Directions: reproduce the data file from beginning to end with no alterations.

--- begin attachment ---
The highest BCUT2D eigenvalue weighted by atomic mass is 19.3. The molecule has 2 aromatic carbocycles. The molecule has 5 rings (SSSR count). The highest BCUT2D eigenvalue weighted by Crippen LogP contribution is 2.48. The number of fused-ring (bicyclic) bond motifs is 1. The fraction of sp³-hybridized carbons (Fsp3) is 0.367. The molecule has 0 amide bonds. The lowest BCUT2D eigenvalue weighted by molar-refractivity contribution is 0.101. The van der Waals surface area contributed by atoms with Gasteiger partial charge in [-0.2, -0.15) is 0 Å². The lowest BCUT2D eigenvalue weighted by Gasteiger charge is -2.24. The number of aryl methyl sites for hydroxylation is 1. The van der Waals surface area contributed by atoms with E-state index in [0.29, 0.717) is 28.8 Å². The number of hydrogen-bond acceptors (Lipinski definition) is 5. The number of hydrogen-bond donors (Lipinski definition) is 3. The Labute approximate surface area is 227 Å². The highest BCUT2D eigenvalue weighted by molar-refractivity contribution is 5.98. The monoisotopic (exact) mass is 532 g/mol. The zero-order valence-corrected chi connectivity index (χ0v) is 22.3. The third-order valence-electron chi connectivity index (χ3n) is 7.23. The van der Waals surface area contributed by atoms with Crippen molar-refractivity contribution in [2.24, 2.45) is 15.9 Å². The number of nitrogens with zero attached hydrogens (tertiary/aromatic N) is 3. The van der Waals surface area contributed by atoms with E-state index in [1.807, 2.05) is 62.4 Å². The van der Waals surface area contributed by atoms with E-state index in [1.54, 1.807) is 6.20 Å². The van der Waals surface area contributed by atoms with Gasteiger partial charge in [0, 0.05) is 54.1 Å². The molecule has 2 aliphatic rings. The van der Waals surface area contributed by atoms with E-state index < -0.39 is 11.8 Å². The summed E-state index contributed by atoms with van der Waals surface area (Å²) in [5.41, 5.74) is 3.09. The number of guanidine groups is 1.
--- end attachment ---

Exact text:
The highest BCUT2D eigenvalue weighted by atomic mass is 19.3. The molecule has 2 aromatic carbocycles. The molecule has 5 rings (SSSR count). The highest BCUT2D eigenvalue weighted by Crippen LogP contribution is 2.48. The number of fused-ring (bicyclic) bond motifs is 1. The fraction of sp³-hybridized carbons (Fsp3) is 0.367. The molecule has 0 amide bonds. The lowest BCUT2D eigenvalue weighted by molar-refractivity contribution is 0.101. The van der Waals surface area contributed by atoms with Gasteiger partial charge in [-0.2, -0.15) is 0 Å². The lowest BCUT2D eigenvalue weighted by Gasteiger charge is -2.24. The number of aryl methyl sites for hydroxylation is 1. The van der Waals surface area contributed by atoms with E-state index in [0.29, 0.717) is 28.8 Å². The number of hydrogen-bond acceptors (Lipinski definition) is 5. The number of hydrogen-bond donors (Lipinski definition) is 3. The Labute approximate surface area is 227 Å². The highest BCUT2D eigenvalue weighted by molar-refractivity contribution is 5.98. The monoisotopic (exact) mass is 532 g/mol. The zero-order valence-corrected chi connectivity index (χ0v) is 22.3. The third-order valence-electron chi connectivity index (χ3n) is 7.23. The van der Waals surface area contributed by atoms with Crippen molar-refractivity contribution in [2.24, 2.45) is 15.9 Å². The number of nitrogens with zero attached hydrogens (tertiary/aromatic N) is 3. The van der Waals surface area contributed by atoms with E-state index in [1.807, 2.05) is 62.4 Å². The van der Waals surface area contributed by atoms with E-state index in [1.54, 1.807) is 6.20 Å². The van der Waals surface area contributed by atoms with Gasteiger partial charge in [0, 0.05) is 54.1 Å². The molecule has 2 aliphatic rings. The van der Waals surface area contributed by atoms with E-state index < -0.39 is 11.8 Å². The summed E-state index contributed by atoms with van der Waals surface area (Å²) in [5.41, 5.74) is 3.09. The number of guanidine groups is 1.